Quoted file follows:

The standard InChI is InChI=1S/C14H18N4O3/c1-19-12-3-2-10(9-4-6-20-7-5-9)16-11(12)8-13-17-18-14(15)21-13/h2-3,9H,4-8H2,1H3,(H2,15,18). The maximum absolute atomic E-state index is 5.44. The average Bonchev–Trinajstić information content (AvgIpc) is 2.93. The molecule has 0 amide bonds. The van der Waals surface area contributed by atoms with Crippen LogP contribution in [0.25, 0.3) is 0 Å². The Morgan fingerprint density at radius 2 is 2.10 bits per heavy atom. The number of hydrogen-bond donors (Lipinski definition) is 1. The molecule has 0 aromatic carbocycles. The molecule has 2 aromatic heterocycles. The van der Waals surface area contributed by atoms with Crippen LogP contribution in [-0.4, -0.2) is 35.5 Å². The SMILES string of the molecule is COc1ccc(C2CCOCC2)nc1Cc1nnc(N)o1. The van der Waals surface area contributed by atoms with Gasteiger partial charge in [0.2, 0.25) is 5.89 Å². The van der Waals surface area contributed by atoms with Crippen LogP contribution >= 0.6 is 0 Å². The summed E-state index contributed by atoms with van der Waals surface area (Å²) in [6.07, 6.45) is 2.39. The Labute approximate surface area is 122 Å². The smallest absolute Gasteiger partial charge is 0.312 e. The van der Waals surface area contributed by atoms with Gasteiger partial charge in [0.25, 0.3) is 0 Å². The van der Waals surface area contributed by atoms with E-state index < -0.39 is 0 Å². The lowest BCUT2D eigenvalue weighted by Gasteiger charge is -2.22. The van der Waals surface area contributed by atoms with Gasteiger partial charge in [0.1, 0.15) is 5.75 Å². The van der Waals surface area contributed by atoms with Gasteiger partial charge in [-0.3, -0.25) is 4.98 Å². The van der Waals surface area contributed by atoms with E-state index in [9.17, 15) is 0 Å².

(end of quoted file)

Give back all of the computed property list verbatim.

The standard InChI is InChI=1S/C14H18N4O3/c1-19-12-3-2-10(9-4-6-20-7-5-9)16-11(12)8-13-17-18-14(15)21-13/h2-3,9H,4-8H2,1H3,(H2,15,18). The maximum absolute atomic E-state index is 5.44. The average Bonchev–Trinajstić information content (AvgIpc) is 2.93. The molecule has 0 amide bonds. The van der Waals surface area contributed by atoms with Crippen LogP contribution in [0.25, 0.3) is 0 Å². The Morgan fingerprint density at radius 2 is 2.10 bits per heavy atom. The number of hydrogen-bond donors (Lipinski definition) is 1. The molecule has 0 aromatic carbocycles. The molecule has 2 aromatic heterocycles. The van der Waals surface area contributed by atoms with Crippen LogP contribution in [-0.4, -0.2) is 35.5 Å². The SMILES string of the molecule is COc1ccc(C2CCOCC2)nc1Cc1nnc(N)o1. The van der Waals surface area contributed by atoms with Gasteiger partial charge in [0.2, 0.25) is 5.89 Å². The van der Waals surface area contributed by atoms with Crippen LogP contribution >= 0.6 is 0 Å². The summed E-state index contributed by atoms with van der Waals surface area (Å²) in [6.07, 6.45) is 2.39. The Labute approximate surface area is 122 Å². The smallest absolute Gasteiger partial charge is 0.312 e. The van der Waals surface area contributed by atoms with Gasteiger partial charge in [0.25, 0.3) is 0 Å². The van der Waals surface area contributed by atoms with E-state index < -0.39 is 0 Å². The lowest BCUT2D eigenvalue weighted by Gasteiger charge is -2.22. The van der Waals surface area contributed by atoms with Gasteiger partial charge in [0.1, 0.15) is 5.75 Å². The van der Waals surface area contributed by atoms with Gasteiger partial charge in [-0.3, -0.25) is 4.98 Å². The van der Waals surface area contributed by atoms with E-state index in [9.17, 15) is 0 Å².